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5 Written questions

5 Matching questions

  1. Balanced Oligopoly
  2. Payoff Matrix
  3. Prisoners' Dilemma
  4. Brand Multiplication
  5. Godfather
  1. a A particular "game" between two captured prisoners that illustrates why cooperation is difficult to maintain even when it is mutually beneficial to do so.
  2. b The dominate firm in the oligopoly, whose pricing decisions are tacitly followed. The Godfather is the price leader.
  3. c A table that shows the payoffs that each firm earns from every combination of strategies by the firms.
  4. d Variations on one good so that a firm can increase market share.
  5. e An oligopoly in which the sales of the leading (top four) firms are relatively balanced among them.

5 Multiple choice questions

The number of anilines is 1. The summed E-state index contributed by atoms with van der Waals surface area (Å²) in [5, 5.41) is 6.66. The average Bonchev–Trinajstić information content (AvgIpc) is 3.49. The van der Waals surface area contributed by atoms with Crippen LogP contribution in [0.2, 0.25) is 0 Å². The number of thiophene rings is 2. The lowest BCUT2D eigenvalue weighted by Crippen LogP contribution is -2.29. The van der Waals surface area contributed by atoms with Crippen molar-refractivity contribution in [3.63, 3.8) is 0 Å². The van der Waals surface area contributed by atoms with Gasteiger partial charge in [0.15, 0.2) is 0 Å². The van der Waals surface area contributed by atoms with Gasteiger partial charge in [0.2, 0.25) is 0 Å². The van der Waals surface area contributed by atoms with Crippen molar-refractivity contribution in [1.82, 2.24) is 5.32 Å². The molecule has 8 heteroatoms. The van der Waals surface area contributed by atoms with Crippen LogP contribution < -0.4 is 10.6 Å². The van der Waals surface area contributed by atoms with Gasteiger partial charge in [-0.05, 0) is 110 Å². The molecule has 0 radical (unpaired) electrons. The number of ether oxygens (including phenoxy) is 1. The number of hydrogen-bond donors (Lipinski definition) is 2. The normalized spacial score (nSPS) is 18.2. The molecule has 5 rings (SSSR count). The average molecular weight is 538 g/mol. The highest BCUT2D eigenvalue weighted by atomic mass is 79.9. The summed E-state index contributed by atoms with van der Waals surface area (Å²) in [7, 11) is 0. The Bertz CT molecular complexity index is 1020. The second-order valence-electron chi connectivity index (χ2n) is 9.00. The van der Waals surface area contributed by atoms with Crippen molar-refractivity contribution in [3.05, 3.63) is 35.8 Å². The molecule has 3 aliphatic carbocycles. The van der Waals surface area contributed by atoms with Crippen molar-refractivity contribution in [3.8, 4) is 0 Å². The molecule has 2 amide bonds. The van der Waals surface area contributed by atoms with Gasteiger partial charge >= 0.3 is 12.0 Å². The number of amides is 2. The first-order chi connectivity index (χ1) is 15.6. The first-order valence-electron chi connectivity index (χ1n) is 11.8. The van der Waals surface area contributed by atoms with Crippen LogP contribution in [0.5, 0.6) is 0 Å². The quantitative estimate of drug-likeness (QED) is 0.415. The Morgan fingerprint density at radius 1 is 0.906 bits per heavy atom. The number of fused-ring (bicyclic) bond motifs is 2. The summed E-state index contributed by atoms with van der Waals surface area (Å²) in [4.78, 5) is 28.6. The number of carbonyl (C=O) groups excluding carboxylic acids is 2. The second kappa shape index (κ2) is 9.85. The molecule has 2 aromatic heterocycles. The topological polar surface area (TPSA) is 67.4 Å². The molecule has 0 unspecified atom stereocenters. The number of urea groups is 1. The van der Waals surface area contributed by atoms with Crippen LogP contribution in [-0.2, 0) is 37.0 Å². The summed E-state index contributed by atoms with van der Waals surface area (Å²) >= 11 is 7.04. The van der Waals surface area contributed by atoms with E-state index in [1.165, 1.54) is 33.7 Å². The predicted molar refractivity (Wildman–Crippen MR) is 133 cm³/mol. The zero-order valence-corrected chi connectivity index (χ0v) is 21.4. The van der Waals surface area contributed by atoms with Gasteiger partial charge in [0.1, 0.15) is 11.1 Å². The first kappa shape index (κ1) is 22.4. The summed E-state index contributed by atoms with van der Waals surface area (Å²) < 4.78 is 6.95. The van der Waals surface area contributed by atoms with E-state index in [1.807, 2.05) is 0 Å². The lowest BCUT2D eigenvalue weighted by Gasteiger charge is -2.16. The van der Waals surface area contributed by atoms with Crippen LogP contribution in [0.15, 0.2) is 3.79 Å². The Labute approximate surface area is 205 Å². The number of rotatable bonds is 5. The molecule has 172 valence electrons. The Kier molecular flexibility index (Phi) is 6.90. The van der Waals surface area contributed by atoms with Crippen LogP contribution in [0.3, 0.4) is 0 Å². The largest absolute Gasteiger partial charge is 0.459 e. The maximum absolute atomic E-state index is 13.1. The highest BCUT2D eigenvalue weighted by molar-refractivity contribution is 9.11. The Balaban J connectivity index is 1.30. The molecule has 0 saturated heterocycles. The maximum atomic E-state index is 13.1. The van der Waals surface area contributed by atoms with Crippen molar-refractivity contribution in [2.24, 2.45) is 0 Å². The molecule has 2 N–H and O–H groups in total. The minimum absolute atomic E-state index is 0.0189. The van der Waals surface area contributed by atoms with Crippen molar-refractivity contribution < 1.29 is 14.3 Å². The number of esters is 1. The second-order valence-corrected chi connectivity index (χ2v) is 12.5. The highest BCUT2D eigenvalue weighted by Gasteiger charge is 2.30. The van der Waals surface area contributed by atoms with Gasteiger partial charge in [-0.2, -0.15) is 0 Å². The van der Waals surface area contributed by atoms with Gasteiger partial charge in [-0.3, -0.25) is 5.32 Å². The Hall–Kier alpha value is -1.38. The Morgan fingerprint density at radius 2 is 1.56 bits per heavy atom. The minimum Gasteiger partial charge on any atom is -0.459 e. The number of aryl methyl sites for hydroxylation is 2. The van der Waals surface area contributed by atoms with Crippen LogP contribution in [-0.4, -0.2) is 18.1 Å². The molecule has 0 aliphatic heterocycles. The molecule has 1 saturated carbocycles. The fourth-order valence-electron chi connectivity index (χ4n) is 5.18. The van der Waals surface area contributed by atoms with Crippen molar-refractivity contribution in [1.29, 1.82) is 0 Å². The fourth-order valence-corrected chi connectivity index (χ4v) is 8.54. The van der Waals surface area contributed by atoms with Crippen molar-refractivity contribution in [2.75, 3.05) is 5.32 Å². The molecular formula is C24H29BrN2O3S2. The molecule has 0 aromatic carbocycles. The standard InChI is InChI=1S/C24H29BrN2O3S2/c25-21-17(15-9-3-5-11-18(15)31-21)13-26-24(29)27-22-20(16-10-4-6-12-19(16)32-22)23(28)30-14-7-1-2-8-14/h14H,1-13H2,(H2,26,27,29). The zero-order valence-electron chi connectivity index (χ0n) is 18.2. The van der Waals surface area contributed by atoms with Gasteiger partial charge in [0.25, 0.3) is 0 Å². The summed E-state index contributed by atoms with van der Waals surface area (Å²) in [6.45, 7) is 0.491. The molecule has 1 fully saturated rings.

1. A measure of market power - the percentage of all sales that is accounted for by the four or eight largest firms in the market
  2. The theory that studies decision making in situations in which one player anticipates the reactions of other players to its own actions. Firms are mutually interdendent.
  3. Any combination of strategies in which each players' strategy is his or her best choice, given the other players' strategies.
  4. A business arrangement in which two or more firms undertake a specific economic activity together. Once the activity is over, the firms go their own way.
  5. An agreement among firms in a market about quantities to produce or prices to charge in attempts to limit competition.

5 True/False questions

  1. MergerA combination of two or more companies into one company.

          

  2. CartelA group of firms that collude to limit competition in a market by negotiating and accepting agreed-upon prices and market shares.

          

  3. Tit-for-Tat StrategyA pricing strategy in game theory in which firms continue to match each others' pricing strategy.

          

  4. Unbalanced OligopolyAn oligopoly in which the sales of the leading (top four) firms are distributed unevenly among them.

          

  5. Price LeadershipA business arrangement in which two or more firms undertake a specific economic activity together. Once the activity is over, the firms go their own way.